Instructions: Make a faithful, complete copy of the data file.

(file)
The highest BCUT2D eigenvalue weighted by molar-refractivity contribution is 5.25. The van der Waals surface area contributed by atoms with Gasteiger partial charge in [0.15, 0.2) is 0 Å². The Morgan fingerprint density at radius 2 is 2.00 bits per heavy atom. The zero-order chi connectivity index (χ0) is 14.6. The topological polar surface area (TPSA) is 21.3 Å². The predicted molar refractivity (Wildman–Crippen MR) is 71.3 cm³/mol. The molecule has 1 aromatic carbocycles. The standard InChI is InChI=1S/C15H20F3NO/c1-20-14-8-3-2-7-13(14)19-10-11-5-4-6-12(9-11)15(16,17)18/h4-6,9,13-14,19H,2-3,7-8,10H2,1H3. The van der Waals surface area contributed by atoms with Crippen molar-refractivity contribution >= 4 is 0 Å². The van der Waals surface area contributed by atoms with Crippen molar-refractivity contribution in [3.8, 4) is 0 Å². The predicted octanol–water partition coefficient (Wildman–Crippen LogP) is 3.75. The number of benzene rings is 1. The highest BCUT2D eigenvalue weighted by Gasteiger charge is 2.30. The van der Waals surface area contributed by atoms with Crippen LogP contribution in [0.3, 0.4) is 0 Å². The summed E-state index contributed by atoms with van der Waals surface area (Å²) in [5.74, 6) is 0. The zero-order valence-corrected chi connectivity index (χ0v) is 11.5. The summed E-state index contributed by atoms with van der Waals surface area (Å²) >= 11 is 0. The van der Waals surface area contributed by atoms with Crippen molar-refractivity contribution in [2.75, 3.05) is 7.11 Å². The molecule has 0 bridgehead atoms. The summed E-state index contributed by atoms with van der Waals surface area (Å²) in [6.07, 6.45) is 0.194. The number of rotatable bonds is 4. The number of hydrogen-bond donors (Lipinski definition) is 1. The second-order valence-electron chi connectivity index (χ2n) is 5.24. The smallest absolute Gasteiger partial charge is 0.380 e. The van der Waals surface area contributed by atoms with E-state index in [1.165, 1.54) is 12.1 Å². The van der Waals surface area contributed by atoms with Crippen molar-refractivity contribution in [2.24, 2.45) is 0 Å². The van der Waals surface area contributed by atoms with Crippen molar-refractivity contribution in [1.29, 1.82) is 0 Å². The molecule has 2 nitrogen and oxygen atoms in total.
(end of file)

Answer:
The highest BCUT2D eigenvalue weighted by molar-refractivity contribution is 5.25. The van der Waals surface area contributed by atoms with Gasteiger partial charge in [0.15, 0.2) is 0 Å². The Morgan fingerprint density at radius 2 is 2.00 bits per heavy atom. The zero-order chi connectivity index (χ0) is 14.6. The topological polar surface area (TPSA) is 21.3 Å². The predicted molar refractivity (Wildman–Crippen MR) is 71.3 cm³/mol. The molecule has 1 aromatic carbocycles. The standard InChI is InChI=1S/C15H20F3NO/c1-20-14-8-3-2-7-13(14)19-10-11-5-4-6-12(9-11)15(16,17)18/h4-6,9,13-14,19H,2-3,7-8,10H2,1H3. The van der Waals surface area contributed by atoms with Crippen molar-refractivity contribution >= 4 is 0 Å². The van der Waals surface area contributed by atoms with Crippen molar-refractivity contribution in [3.8, 4) is 0 Å². The predicted octanol–water partition coefficient (Wildman–Crippen LogP) is 3.75. The number of benzene rings is 1. The highest BCUT2D eigenvalue weighted by Gasteiger charge is 2.30. The van der Waals surface area contributed by atoms with Crippen LogP contribution in [0.3, 0.4) is 0 Å². The summed E-state index contributed by atoms with van der Waals surface area (Å²) in [5.74, 6) is 0. The zero-order valence-corrected chi connectivity index (χ0v) is 11.5. The summed E-state index contributed by atoms with van der Waals surface area (Å²) >= 11 is 0. The van der Waals surface area contributed by atoms with Crippen molar-refractivity contribution in [2.75, 3.05) is 7.11 Å². The molecule has 0 bridgehead atoms. The summed E-state index contributed by atoms with van der Waals surface area (Å²) in [6.07, 6.45) is 0.194. The number of rotatable bonds is 4. The number of hydrogen-bond donors (Lipinski definition) is 1. The second-order valence-electron chi connectivity index (χ2n) is 5.24. The smallest absolute Gasteiger partial charge is 0.380 e. The van der Waals surface area contributed by atoms with E-state index in [1.165, 1.54) is 12.1 Å². The van der Waals surface area contributed by atoms with Crippen molar-refractivity contribution in [2.24, 2.45) is 0 Å². The van der Waals surface area contributed by atoms with Crippen molar-refractivity contribution in [1.29, 1.82) is 0 Å². The molecule has 2 nitrogen and oxygen atoms in total.